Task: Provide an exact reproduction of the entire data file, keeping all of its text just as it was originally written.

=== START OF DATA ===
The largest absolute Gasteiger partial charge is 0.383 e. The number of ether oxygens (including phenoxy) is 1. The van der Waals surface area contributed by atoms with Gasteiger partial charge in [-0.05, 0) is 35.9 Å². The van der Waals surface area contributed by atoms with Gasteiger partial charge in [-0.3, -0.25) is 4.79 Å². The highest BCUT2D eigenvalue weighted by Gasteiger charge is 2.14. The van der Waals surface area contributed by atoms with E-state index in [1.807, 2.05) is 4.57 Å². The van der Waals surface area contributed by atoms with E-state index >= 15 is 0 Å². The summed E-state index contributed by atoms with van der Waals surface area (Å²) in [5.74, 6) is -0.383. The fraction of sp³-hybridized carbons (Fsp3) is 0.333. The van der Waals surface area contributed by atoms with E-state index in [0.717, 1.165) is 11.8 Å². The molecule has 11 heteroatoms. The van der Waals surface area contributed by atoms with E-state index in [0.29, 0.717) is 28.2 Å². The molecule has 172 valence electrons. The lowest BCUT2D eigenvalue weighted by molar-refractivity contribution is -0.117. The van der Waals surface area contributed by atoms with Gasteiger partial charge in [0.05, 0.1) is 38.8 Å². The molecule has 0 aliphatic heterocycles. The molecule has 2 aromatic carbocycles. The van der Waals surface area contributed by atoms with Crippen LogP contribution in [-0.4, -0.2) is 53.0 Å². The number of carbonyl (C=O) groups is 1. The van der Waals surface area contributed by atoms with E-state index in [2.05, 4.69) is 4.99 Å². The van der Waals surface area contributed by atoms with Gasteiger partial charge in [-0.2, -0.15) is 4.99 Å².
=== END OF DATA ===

The largest absolute Gasteiger partial charge is 0.383 e. The number of ether oxygens (including phenoxy) is 1. The van der Waals surface area contributed by atoms with Gasteiger partial charge in [-0.05, 0) is 35.9 Å². The van der Waals surface area contributed by atoms with Gasteiger partial charge in [-0.3, -0.25) is 4.79 Å². The highest BCUT2D eigenvalue weighted by Gasteiger charge is 2.14. The van der Waals surface area contributed by atoms with E-state index in [1.807, 2.05) is 4.57 Å². The van der Waals surface area contributed by atoms with E-state index >= 15 is 0 Å². The summed E-state index contributed by atoms with van der Waals surface area (Å²) in [5.74, 6) is -0.383. The fraction of sp³-hybridized carbons (Fsp3) is 0.333. The van der Waals surface area contributed by atoms with E-state index in [0.717, 1.165) is 11.8 Å². The molecule has 11 heteroatoms. The van der Waals surface area contributed by atoms with E-state index in [0.29, 0.717) is 28.2 Å². The molecule has 172 valence electrons. The lowest BCUT2D eigenvalue weighted by molar-refractivity contribution is -0.117. The van der Waals surface area contributed by atoms with Gasteiger partial charge in [0.05, 0.1) is 38.8 Å². The molecule has 0 aliphatic heterocycles. The molecule has 2 aromatic carbocycles. The van der Waals surface area contributed by atoms with Crippen LogP contribution in [-0.4, -0.2) is 53.0 Å². The number of carbonyl (C=O) groups is 1. The van der Waals surface area contributed by atoms with E-state index in [2.05, 4.69) is 4.99 Å². The van der Waals surface area contributed by atoms with Gasteiger partial charge in [-0.2, -0.15) is 4.99 Å².